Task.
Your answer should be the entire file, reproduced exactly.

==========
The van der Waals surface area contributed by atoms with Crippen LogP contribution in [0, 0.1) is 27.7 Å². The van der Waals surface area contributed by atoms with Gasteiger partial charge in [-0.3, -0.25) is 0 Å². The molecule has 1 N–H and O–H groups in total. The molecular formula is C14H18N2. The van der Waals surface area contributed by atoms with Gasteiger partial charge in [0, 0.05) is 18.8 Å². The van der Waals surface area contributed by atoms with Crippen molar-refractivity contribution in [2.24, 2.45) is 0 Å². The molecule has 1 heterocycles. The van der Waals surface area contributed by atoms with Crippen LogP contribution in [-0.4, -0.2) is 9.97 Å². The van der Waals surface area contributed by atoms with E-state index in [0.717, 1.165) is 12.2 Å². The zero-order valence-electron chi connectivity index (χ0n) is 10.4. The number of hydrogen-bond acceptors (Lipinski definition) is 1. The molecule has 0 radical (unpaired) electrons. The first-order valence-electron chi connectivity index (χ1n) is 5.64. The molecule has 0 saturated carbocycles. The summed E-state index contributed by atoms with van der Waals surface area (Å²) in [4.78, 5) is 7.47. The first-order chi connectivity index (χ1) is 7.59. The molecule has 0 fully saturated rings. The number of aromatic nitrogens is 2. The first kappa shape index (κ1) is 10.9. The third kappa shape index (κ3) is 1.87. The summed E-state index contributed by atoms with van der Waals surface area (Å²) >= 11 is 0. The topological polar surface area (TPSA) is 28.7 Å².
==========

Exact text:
The van der Waals surface area contributed by atoms with Crippen LogP contribution in [0, 0.1) is 27.7 Å². The van der Waals surface area contributed by atoms with Gasteiger partial charge in [-0.3, -0.25) is 0 Å². The molecule has 1 N–H and O–H groups in total. The molecular formula is C14H18N2. The van der Waals surface area contributed by atoms with Gasteiger partial charge in [0, 0.05) is 18.8 Å². The van der Waals surface area contributed by atoms with Crippen molar-refractivity contribution in [2.24, 2.45) is 0 Å². The molecule has 1 heterocycles. The van der Waals surface area contributed by atoms with Crippen LogP contribution in [-0.4, -0.2) is 9.97 Å². The van der Waals surface area contributed by atoms with E-state index in [0.717, 1.165) is 12.2 Å². The zero-order valence-electron chi connectivity index (χ0n) is 10.4. The number of hydrogen-bond acceptors (Lipinski definition) is 1. The molecule has 0 radical (unpaired) electrons. The first-order valence-electron chi connectivity index (χ1n) is 5.64. The molecule has 0 saturated carbocycles. The summed E-state index contributed by atoms with van der Waals surface area (Å²) in [4.78, 5) is 7.47. The first-order chi connectivity index (χ1) is 7.59. The molecule has 0 fully saturated rings. The number of aromatic nitrogens is 2. The first kappa shape index (κ1) is 10.9. The third kappa shape index (κ3) is 1.87. The summed E-state index contributed by atoms with van der Waals surface area (Å²) >= 11 is 0. The topological polar surface area (TPSA) is 28.7 Å².